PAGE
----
A less gloomy view of GOP House prospects

Rep. Tom Cole, head of the National Republican Congressional Committee, says voters in districts with open GOP seats will still vote Republican. But he acknowledges challenges for the November election.

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It's Tom Cole's job, as chairman of the National Republican Congressional Committee, to show the glass as at least half full.

While outside observers predict an uphill battle for Republican candidates for the House of Representatives in the 2008 election, Congressman Cole is pushing a more positive view of the GOP's prospects, even though open Republican seats outnumber open Democratic ones and the Democrats have raised more money to support their House candidates.

"There is no reason we should approach this election with a lot of concern," he said at a Monitor-sponsored breakfast with reporters on Monday. "My biggest single concern in the election is Republican morale.... Republicans are so much like Eeyore [in "Winnie-the-Pooh], I can't hardly believe it. Oh, it is terrible, everything is awful…."

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Despite Cole's wry observation, Republican concerns appear warranted. Here is how the nonpartisan Cook Political Report recently summarized the situation for House Republicans:

"Control of the House beyond 2008 does not appear to be in question. Clearly, most Republicans outside of the party's spin room view the prospect of regaining the majority as a longer-term proposition. Instead, the real question is whether the GOP can hold the election to something near a wash or Democrats are poised for another double-digit gain.

"Everyone knows that the open-seat situation [25 for the GOP versus six for Democrats] is dreadful for Republicans, and that the lopsidedness of the retirement count represents a serious initial disadvantage for the minority party."

Asked about that analysis, Cole said, "If you just look at politics by the numbers, that's a fair analysis of where we are." But the fifth-generation Oklahoman argued that the number of open seats tied to retiring House lawmakers does not tell the whole story.

"We do have a short-term challenge in terms of the open seats, but most [voters in the affected districts] are going to vote Republican. They are not going to vote Democrat in a highly charged presidential year," he said. "Look, our worst environment was '06; it is not now. And you don't get two of those in a row."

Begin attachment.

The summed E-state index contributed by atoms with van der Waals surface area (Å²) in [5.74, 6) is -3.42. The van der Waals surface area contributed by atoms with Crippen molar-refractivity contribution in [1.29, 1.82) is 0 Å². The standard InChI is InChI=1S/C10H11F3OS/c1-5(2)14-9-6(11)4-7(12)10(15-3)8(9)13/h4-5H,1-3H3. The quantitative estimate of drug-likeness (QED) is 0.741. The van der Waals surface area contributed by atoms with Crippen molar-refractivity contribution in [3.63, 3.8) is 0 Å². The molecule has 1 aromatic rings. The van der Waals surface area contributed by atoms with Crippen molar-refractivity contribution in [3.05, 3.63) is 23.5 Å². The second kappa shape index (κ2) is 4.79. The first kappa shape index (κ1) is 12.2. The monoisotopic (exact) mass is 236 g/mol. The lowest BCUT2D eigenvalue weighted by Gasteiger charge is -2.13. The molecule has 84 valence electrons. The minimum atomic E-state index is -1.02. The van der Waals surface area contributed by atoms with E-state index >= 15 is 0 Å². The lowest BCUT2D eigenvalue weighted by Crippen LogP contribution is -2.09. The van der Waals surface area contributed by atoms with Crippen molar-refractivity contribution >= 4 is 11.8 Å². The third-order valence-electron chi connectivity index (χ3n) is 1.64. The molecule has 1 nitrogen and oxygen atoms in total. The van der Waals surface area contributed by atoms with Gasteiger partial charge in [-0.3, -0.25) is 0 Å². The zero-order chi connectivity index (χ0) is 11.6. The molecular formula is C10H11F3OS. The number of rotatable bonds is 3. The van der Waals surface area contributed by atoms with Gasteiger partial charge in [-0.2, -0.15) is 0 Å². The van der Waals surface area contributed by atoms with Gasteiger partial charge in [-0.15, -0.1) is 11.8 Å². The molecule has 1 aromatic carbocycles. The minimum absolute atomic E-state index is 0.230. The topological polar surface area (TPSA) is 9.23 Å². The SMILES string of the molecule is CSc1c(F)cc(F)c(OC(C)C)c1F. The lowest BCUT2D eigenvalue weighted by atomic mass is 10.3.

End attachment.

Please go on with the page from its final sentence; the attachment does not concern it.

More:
Cole, who has headed the campaign committee since November 2006, also played down the importance of the fundraising advantage Democrats currently enjoy. Through the end of January, the NRCC had raised $53.3 million for the coming election versus $71.2 million raised by the Democratic Congressional Campaign Committee. But as reporters huddled around him after the formal breakfast ended, Cole quipped, "If money could keep you in power, we'd still be in power."

One reason the NRCC has had trouble raising money lately is that Cole announced Feb. 1 he had notified law-enforcement authorities of "irregularities in our financial audit process" at the committee. The NRCC has retained the accounting firm PricewaterhouseCoopers to do a forensic audit to determine what went wrong.

Beyond financial challenges, the NRCC faces strong anti-incumbent sentiment. "The fewer people you know here [in Washington], the better off you are as a candidate this year," Cole said.

Having John McCain as the Republican presidential nominee will be helpful in House races, Cole said. "We stumbled around and actually nominated our strongest general election candidate," he said of the GOP primaries.

"The Democratic Party right now is in an incredible war between its head and its heart," Cole said. "Its head is telling it go with that smart, tough woman. Its heart is telling it let's put the Clinton-Bush era behind us, it's time for a new generation."

As head of the NRCC, Cole is hardly an unbiased observer. That said, he argued that Senator Clinton, not Senator Obama, would be the Democrats' strongest candidate against Senator McCain.

"I used to be a state senator and I've got to tell you when I looked around the room I didn't see anybody ready to be president of the United States in three years … this guy is literally the least experienced candidate since Wendell Willkie." Willkie was the Republican candidate who ran against Franklin Roosevelt in 1940. He lost the Electoral College vote 82 to 449.

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